5 Key Aspects to Evaluating Investment Properties - Pro-Forma (Part 1)

5 Key Aspects to Evaluating Investment Properties Pro-Forma (a 4 part series)

5 Key Aspects to Evaluating Investment Properties Pro-Forma (a 4 part series)

In this series we will be looking at the 5 key aspects to evaluating investment properties. Today we are starting with a key component, the pro-forma.

5 Wealth Building Strategies

There are 5 wealth building principles and only real estate is able to encompass all 5 of these principles into a single investment.

Just as a reminder, the 5 wealth building principles are:

1. Income: cash flow

2. Deductions: tax benefits

3. Equity: equity buildup when your tenant pays down your mortgage principle

4. Appreciation: property values climb

5. Leverage: borrow money from the bank, private lender or creative financing to purchase real estate

Over the upcoming posts we will break them down and create massive clarity for your real estate investing efforts.

How To Determine Cash Flow For Your Real Estate Investment

Wow: I have never seen so many ways to look at cash flow. Over the years it has become very obvious to me that the wealthy people (better than 90% ) of them invest in real estate. While I know every investor has their objective for investing, the one common denominator all investors want to have is the proverbial cash flow.

The Formula:

I see many pro forma’s (the tools used to calculate cash flow) and the math is simple. Income, minus expenses equal cash flow. ( $$ - $$ = $ ) With such a simple formula, how can there be so much confusion around calculating what your cash flow on a property will be?

I believe the phrase “garbage in equals garbage out” comes to mind. Many people who are selling investment property are motivated to have YOU believe their properties are great investments. Let’s look at a true cash flow portion of a pro- forma, then let’s look at what most sellers show you, so you can see the difference.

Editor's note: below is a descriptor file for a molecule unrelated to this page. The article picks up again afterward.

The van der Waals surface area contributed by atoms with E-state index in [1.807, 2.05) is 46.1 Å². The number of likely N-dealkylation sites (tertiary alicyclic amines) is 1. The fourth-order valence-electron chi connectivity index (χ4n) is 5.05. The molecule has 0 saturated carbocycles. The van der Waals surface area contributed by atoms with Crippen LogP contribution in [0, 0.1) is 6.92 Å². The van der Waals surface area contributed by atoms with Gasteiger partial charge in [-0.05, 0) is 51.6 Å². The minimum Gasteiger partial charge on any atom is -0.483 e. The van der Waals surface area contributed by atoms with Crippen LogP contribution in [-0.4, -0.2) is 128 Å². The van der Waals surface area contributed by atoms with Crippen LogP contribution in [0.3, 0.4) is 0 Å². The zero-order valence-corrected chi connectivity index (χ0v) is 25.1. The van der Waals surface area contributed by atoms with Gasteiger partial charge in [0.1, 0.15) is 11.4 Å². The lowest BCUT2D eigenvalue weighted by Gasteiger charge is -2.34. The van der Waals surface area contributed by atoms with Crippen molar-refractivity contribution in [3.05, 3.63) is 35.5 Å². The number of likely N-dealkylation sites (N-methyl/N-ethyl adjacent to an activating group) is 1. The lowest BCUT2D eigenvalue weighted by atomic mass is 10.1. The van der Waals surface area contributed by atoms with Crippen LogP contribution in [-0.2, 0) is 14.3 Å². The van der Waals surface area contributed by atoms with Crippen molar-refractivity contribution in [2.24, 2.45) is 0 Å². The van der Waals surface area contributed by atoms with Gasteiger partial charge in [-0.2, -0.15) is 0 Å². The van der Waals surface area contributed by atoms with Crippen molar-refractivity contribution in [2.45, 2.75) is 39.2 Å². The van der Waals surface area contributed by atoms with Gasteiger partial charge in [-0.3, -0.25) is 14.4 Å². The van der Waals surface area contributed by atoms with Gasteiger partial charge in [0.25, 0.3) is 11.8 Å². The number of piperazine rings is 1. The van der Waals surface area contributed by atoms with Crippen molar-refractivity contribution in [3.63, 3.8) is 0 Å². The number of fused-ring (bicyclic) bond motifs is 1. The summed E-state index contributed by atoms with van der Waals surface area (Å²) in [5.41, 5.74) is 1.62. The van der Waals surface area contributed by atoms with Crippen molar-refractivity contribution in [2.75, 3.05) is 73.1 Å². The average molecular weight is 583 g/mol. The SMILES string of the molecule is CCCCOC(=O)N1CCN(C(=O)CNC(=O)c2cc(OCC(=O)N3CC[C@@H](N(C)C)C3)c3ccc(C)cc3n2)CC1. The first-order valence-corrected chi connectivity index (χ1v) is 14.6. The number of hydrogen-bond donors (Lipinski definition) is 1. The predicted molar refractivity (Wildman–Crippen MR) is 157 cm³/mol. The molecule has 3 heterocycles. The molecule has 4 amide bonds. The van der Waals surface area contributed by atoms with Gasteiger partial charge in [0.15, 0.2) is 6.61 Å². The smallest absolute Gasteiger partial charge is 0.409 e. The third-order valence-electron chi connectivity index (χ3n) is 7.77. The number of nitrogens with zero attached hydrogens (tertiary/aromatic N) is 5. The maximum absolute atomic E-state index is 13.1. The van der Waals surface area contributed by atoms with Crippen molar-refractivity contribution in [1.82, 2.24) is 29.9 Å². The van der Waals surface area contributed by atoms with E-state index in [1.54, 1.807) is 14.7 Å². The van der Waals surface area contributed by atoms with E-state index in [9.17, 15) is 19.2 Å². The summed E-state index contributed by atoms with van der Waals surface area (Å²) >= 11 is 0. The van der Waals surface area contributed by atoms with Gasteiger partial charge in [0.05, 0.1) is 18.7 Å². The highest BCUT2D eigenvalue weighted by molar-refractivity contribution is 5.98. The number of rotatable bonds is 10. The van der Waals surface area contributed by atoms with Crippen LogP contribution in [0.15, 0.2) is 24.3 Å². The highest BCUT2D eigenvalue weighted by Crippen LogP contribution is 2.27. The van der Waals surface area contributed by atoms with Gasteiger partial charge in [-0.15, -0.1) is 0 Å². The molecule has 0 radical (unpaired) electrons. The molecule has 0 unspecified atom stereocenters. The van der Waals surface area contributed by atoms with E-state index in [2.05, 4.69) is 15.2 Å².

A True Real Estate Pro-Forma

Annual Income: $14,400 ($1,200 monthly rent X 12 months)

Annual Expenses:

Real estate taxes - $1,200 Repairs - $600 Vacancy Loss - $720 Insurance - $800 Landscaping - $600 Property management - $1,200 Association fees - $50 Trash removal - $400 Misc - $200

Total Annual expenses: $5,770

Total Cash flow: $8,630

This illustration is to show you all the expenses that should be considered. I just randomly input numbers, so do not focus so much on the numbers but the line items of these expenses. The huge disparity in how people look at expenses is what I want to point out. The above should be representative of the line items to be considered.

Here is what a "typical" sellers Pro-Forma will show you

Annual Income $14,400 ($1,200 monthly rent X 12 months)

Annual Expenses:

Real estate taxes - $1,200 Insurance - $800 Landscaping - $600 Association fees - $50 Trash removal - $400

Total Annual expenses: $3,050

Total Cash flow: $11,350

Wow: notice the difference in these two pro-formas. One shows a cash flow generating $8,630 annually while the other pro-forma shows a whopping $11,350, A difference of $2,720. They both used the same calculations, income minus expense, but if you only input part of the expenses you get a false reading of what the true CASH FLOW really is.